Unicorns are special because they are uni-corns, and this is quite rare in nature (even a rhino has two, though of different sizes), but also because they are unicorns, rare, magical and mythical. Cruden says (but I think this must be the person who revised the Concordance, it doesn’t sound like the man himself),’ This animal is mythical. The word as used in the Bible probably means the wild ox, as the Revised Versions render it’.

Stand up for unicorns

I think we should keep the unicorn.  This is poetry, not the Discovery Channel.  I want the dragons, the Leviathan, and I want the unicorn.  Not those ghastly cutesy rainbow things so popular at the minute, but something like the little white horse in Elizabeth Goudge’s eponymous book, the tragic unicorn in T.H.White’s The Once and Future King or the Licorne in the tapestry, with overtones of the Piper at the Gates of Dawn.  Unicorns are liminal animals : they have only two feet in this world, and this makes them very powerful as an image.

French unicorn tapestry
The lady and the unicorn, in the final tapestry of the sequence

Unicorns are wild, eerie, potentially dangerous, bringing together the animal and the spiritual.  Only virgins need apply to get near them.  (What does that remind you of?)  There’s a whole package of possible mystical imagery appearing here, and Marina Warner unpacks it deftly in her study of Our Lady, Alone of all her sex,with Christ as the unicorn captivated by his virgin mother (pp 200f).  This takes us some distance away from the original metaphor, but I think anyone would rather be a unicorn than a young wild ox (or a buffalo).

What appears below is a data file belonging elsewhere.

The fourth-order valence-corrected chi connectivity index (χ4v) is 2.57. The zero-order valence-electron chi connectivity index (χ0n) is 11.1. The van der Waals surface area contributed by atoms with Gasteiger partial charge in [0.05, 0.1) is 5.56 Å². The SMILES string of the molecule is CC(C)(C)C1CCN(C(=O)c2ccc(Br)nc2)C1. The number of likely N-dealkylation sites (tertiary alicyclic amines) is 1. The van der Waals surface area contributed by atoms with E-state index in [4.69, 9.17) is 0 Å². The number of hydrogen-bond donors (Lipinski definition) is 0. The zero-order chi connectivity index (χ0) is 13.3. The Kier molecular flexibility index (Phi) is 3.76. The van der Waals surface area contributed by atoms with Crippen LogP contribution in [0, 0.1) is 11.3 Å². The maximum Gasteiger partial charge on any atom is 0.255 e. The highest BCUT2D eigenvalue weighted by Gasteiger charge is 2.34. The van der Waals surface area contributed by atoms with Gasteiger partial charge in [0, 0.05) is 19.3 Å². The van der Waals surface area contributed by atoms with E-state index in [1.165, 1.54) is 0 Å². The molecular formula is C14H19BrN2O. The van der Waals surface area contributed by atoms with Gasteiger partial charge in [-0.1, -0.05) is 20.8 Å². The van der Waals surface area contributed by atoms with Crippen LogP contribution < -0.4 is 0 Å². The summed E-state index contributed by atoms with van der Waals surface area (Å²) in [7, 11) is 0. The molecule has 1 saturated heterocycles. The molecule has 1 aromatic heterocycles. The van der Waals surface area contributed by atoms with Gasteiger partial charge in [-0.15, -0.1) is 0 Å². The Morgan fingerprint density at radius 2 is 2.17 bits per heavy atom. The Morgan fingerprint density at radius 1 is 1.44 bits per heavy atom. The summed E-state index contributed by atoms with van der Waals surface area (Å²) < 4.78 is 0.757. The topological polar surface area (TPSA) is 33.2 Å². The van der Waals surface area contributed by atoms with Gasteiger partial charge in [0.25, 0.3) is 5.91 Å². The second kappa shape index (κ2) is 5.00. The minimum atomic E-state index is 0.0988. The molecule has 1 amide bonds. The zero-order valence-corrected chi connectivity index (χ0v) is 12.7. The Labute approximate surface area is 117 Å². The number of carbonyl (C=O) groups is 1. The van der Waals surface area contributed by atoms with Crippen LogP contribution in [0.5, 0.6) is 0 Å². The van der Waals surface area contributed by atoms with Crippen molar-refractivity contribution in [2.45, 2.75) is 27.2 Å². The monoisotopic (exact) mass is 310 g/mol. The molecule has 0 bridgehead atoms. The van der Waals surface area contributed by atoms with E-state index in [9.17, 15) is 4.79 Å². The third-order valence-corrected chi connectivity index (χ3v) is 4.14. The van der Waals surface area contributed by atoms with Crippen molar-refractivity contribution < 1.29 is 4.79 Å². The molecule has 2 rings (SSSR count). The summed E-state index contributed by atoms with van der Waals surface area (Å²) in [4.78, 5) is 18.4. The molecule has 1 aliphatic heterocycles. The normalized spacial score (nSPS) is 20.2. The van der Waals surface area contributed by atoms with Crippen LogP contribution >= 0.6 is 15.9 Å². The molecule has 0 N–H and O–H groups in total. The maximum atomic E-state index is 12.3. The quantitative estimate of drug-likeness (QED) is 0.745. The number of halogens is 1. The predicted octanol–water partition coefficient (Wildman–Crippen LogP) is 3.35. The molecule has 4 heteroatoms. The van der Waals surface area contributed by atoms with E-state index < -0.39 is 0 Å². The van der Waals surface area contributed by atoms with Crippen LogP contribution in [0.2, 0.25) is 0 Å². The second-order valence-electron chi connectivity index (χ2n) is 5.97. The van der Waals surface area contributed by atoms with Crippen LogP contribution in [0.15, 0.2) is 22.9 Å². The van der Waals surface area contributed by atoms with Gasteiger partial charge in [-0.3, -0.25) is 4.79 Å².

woodcut of maiden with unicorn
Maiden with unicorn, with a less-exalted horn than usual
The Sidney psalter

While I was working on this psalm, I came across, quite by chance, Mary Herbert’s translation of it.  She was Sir Philip Sidney’s sister, and when he died without finishing the translation of the psalms (into a metrical, singable version, like the Scottish Psalter) which they were working on together, she finished it alone.  I can’t find the whole psalm in the public domain on the net, so I’ll just quote this verse :

Fresh oiled I

 Will lively lift my horn,

And match the matchless unicorn:

Mine eye shall spy

My spies in spiteful case;

Mine ears shall hear my foes’ disgrace.

Like cedar high

And like date-bearing tree,

For green, and growth the just shall be.

She presented a copy of the completed version to Elizabeth I in 1599, but the book was not published until much later, because the KJV had the effect of suppressing alternative translations (the Sidney psalter is freer, and uses different metres etc).  It is thought that it had an influence on Tallis and George Herbert (you can see that, even in the verse I quoted), and I’m trying to find out more about it;  watch this space.  I hadn’t even heard of the Sidney Psalter before this; now I am trying to get hold of a copy.  As I said, this psalm just keeps on giving.

Unicorn in round enclosure
The matchless unicorn